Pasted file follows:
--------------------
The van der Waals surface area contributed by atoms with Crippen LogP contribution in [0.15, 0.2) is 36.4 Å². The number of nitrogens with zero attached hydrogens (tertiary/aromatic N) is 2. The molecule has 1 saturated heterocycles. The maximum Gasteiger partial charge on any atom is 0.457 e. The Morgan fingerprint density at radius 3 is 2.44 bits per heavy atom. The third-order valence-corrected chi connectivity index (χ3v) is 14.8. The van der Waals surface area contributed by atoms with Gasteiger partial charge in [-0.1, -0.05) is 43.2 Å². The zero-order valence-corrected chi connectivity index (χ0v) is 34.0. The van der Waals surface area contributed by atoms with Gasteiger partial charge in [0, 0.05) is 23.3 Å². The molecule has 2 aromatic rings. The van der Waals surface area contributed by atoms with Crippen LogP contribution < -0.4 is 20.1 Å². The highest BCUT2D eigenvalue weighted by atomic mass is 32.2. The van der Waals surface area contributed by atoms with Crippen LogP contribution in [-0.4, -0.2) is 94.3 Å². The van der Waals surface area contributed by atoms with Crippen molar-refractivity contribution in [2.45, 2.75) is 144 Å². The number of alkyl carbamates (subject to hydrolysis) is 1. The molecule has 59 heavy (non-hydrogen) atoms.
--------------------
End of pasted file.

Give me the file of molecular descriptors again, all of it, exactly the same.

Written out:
The van der Waals surface area contributed by atoms with Crippen LogP contribution in [0.15, 0.2) is 36.4 Å². The number of nitrogens with zero attached hydrogens (tertiary/aromatic N) is 2. The molecule has 1 saturated heterocycles. The maximum Gasteiger partial charge on any atom is 0.457 e. The Morgan fingerprint density at radius 3 is 2.44 bits per heavy atom. The third-order valence-corrected chi connectivity index (χ3v) is 14.8. The van der Waals surface area contributed by atoms with Gasteiger partial charge in [-0.1, -0.05) is 43.2 Å². The zero-order valence-corrected chi connectivity index (χ0v) is 34.0. The van der Waals surface area contributed by atoms with Gasteiger partial charge in [0, 0.05) is 23.3 Å². The molecule has 2 aromatic rings. The van der Waals surface area contributed by atoms with Crippen LogP contribution < -0.4 is 20.1 Å². The highest BCUT2D eigenvalue weighted by atomic mass is 32.2. The van der Waals surface area contributed by atoms with Crippen LogP contribution in [-0.4, -0.2) is 94.3 Å². The van der Waals surface area contributed by atoms with Crippen molar-refractivity contribution in [2.45, 2.75) is 144 Å². The number of alkyl carbamates (subject to hydrolysis) is 1. The molecule has 59 heavy (non-hydrogen) atoms.